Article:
5. What happens after the invention disclosure?
First, the invention disclosure is checked for completeness. The invention should be presented in such a way that a patent application can be created from it. If all details are included, a decision is made within 4 months (this is a legal period) whether KIT will file a patent application for the invention (claim) or whether you and, if applicable, your co-inventors can freely dispose of your invention (release).

6. How does the patent process work?
IRM currently employs five patent officers. Most patent applications are made by the patent agents themselves. In some cases, however, external patent attorneys are hired, for example, in the case of joint applications with other companies or if a special field is involved. After the decision on the claim has been made, the patent attorney will prepare an application document in close cooperation with the inventor and file it with the Patent Office. Within one year, the first office action is usually received. 18 months after the application, the application text is published, regardless of whether a patent has already been granted and how good or bad the chances are. It usually takes 2-3 years until a (German) patent is granted.

7. Do I get paid?
The conditions and rules for the remuneration, as well as its amount, can be found in the PAL guidelines.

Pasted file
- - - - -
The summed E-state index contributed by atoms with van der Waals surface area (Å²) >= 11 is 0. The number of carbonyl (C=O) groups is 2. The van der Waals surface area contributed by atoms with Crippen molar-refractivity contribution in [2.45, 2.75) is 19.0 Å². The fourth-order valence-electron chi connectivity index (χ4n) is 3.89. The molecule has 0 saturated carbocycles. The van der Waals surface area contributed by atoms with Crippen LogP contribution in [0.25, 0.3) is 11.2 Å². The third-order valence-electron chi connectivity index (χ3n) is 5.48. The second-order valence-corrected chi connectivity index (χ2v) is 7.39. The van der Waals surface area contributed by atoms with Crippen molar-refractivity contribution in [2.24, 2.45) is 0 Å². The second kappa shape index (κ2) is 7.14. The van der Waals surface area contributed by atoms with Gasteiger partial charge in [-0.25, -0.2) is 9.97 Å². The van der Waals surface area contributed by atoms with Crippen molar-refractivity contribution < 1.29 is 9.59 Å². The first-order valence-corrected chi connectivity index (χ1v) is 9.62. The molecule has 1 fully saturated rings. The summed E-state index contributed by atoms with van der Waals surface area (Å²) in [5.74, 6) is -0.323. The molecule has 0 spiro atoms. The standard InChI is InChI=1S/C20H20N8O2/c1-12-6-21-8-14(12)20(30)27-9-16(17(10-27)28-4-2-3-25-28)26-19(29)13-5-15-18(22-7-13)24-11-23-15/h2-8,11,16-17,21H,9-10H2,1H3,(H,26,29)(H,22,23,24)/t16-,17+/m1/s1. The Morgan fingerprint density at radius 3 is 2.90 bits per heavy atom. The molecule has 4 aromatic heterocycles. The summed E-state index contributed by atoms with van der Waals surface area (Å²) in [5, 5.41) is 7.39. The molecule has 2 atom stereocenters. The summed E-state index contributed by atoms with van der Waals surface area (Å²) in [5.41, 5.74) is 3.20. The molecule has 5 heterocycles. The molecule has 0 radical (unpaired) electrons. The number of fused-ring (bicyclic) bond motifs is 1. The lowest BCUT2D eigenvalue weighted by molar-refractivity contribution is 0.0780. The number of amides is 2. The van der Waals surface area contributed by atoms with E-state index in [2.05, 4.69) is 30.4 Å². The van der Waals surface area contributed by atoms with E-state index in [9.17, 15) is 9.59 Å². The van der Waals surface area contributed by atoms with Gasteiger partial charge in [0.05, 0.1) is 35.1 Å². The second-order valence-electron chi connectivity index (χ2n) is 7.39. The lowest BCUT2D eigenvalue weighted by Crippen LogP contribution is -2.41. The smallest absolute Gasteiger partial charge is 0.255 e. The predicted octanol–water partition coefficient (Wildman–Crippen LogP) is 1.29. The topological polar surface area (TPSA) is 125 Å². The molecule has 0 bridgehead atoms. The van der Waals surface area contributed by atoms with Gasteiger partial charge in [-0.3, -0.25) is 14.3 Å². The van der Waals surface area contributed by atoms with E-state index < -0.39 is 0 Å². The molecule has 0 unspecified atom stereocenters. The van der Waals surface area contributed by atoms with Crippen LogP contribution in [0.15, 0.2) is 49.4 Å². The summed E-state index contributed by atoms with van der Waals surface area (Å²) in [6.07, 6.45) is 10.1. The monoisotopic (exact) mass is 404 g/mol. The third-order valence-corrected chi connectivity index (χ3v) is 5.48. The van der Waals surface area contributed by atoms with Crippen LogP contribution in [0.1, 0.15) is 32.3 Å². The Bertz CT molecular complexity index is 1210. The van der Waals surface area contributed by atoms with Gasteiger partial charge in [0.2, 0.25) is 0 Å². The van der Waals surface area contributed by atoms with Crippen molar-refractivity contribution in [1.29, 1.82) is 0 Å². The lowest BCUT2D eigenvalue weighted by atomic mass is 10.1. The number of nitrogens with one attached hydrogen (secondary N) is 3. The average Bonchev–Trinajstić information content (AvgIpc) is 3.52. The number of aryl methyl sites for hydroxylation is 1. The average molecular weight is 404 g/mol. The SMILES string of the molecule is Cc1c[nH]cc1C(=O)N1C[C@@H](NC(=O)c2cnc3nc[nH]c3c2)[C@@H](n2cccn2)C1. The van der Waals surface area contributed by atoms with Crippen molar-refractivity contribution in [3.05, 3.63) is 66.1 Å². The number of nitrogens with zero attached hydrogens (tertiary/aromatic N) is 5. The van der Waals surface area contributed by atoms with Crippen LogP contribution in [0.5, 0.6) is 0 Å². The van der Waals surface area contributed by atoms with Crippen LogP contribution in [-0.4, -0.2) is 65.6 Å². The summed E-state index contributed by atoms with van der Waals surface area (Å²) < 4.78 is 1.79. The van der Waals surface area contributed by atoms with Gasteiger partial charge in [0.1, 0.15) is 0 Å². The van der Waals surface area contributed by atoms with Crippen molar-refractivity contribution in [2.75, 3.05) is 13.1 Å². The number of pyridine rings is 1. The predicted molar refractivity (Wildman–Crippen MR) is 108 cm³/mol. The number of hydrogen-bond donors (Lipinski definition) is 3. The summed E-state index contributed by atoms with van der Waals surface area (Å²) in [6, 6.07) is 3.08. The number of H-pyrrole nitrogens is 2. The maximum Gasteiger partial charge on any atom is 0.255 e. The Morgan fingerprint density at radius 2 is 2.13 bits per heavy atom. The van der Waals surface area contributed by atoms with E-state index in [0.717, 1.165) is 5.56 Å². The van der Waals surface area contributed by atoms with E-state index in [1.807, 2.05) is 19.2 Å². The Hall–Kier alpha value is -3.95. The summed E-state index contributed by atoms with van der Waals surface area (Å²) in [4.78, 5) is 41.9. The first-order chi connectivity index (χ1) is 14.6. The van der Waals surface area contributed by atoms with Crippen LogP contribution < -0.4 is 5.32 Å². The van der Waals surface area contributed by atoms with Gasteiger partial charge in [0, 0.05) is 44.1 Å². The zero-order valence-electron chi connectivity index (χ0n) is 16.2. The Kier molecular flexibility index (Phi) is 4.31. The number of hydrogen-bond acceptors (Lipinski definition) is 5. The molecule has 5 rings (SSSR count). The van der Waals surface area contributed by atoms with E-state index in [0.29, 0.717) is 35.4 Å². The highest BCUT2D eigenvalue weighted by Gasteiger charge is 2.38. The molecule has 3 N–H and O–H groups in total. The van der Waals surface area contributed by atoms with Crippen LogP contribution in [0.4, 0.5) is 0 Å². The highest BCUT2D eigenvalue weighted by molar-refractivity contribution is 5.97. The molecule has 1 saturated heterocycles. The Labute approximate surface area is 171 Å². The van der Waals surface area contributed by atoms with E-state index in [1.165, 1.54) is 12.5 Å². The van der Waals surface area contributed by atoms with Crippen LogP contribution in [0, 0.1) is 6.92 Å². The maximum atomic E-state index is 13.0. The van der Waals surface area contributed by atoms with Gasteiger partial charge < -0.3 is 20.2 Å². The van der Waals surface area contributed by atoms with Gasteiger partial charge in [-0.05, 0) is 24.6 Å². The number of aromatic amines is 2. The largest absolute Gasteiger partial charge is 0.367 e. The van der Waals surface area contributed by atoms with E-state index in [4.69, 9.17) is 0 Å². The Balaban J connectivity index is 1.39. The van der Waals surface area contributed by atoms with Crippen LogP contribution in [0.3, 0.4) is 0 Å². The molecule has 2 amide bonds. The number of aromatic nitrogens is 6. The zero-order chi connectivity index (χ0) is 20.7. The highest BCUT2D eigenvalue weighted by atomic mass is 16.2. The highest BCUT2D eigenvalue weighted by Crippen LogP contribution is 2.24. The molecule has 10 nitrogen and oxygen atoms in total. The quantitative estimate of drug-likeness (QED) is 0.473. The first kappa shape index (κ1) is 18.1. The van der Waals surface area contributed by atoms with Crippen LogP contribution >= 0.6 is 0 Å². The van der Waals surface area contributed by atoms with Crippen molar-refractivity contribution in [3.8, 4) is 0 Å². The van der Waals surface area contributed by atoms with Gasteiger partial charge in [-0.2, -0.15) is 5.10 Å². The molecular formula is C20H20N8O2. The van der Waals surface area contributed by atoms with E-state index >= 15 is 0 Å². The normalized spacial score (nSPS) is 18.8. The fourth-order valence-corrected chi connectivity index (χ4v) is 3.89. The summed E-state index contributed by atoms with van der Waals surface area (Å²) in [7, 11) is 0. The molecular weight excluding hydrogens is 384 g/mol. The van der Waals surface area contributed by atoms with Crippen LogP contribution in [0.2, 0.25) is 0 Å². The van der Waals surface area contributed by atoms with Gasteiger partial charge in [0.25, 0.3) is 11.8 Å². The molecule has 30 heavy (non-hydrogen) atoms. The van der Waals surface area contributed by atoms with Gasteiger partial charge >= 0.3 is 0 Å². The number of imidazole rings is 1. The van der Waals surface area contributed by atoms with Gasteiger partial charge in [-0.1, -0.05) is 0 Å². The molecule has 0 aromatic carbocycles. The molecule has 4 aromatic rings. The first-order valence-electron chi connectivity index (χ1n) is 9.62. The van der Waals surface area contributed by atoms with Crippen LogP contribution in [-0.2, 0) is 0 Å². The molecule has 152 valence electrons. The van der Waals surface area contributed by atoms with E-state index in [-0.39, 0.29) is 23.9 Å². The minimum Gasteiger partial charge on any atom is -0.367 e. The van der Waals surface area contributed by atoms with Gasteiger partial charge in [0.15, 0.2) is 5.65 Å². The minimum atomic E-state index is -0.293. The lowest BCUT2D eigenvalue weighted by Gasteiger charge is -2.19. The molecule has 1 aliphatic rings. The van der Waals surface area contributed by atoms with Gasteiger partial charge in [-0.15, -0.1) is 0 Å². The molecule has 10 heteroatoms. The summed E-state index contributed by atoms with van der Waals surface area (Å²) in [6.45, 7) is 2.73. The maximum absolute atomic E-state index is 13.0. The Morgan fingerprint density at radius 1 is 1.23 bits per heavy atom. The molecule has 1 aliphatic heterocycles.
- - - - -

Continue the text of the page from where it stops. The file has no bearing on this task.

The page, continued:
8. What do claim and release mean?
A claim means that the KIT will file a patent application for the invention. The inventors will then receive compensation according to the PAL directive. A release, on the other hand, means that the inventor can either apply for the invention himself/herself and at his/her own expense, or he/she can publish the results of his/her work.

9. How can I find out if my invention is really new?
As an inventor, you are certainly familiar with the relevant literature in the field in which the invention was made (this includes your own publications). However, a brief search in freely accessible databases, e.g. Depatisnet from the German Patent and Trade Mark Office, is also worthwhile. With simple keywords you can search for both German and international (e.g. European, Japanese or US patents) patents.